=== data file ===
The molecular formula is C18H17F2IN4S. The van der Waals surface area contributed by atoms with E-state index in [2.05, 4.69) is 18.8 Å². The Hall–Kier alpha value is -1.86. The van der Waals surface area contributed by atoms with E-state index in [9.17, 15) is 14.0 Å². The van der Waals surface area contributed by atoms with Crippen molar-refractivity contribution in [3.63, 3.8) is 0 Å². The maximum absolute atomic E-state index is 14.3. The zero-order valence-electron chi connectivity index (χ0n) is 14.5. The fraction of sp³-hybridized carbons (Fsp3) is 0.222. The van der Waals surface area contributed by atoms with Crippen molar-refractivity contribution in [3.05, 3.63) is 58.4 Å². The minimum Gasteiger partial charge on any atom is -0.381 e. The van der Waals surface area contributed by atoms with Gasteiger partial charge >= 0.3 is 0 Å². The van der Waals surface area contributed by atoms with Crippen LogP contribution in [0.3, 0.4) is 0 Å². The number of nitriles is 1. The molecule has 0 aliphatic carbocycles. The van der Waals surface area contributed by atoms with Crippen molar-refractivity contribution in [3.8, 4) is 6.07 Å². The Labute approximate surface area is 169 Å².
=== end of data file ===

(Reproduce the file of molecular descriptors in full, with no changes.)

The molecular formula is C18H17F2IN4S. The van der Waals surface area contributed by atoms with E-state index in [2.05, 4.69) is 18.8 Å². The Hall–Kier alpha value is -1.86. The van der Waals surface area contributed by atoms with E-state index in [9.17, 15) is 14.0 Å². The van der Waals surface area contributed by atoms with Crippen molar-refractivity contribution in [3.63, 3.8) is 0 Å². The maximum absolute atomic E-state index is 14.3. The zero-order valence-electron chi connectivity index (χ0n) is 14.5. The fraction of sp³-hybridized carbons (Fsp3) is 0.222. The van der Waals surface area contributed by atoms with Crippen molar-refractivity contribution in [3.05, 3.63) is 58.4 Å². The minimum Gasteiger partial charge on any atom is -0.381 e. The van der Waals surface area contributed by atoms with Gasteiger partial charge >= 0.3 is 0 Å². The van der Waals surface area contributed by atoms with Crippen LogP contribution in [0.3, 0.4) is 0 Å². The number of nitriles is 1. The molecule has 0 aliphatic carbocycles. The van der Waals surface area contributed by atoms with Crippen molar-refractivity contribution in [3.8, 4) is 6.07 Å². The Labute approximate surface area is 169 Å².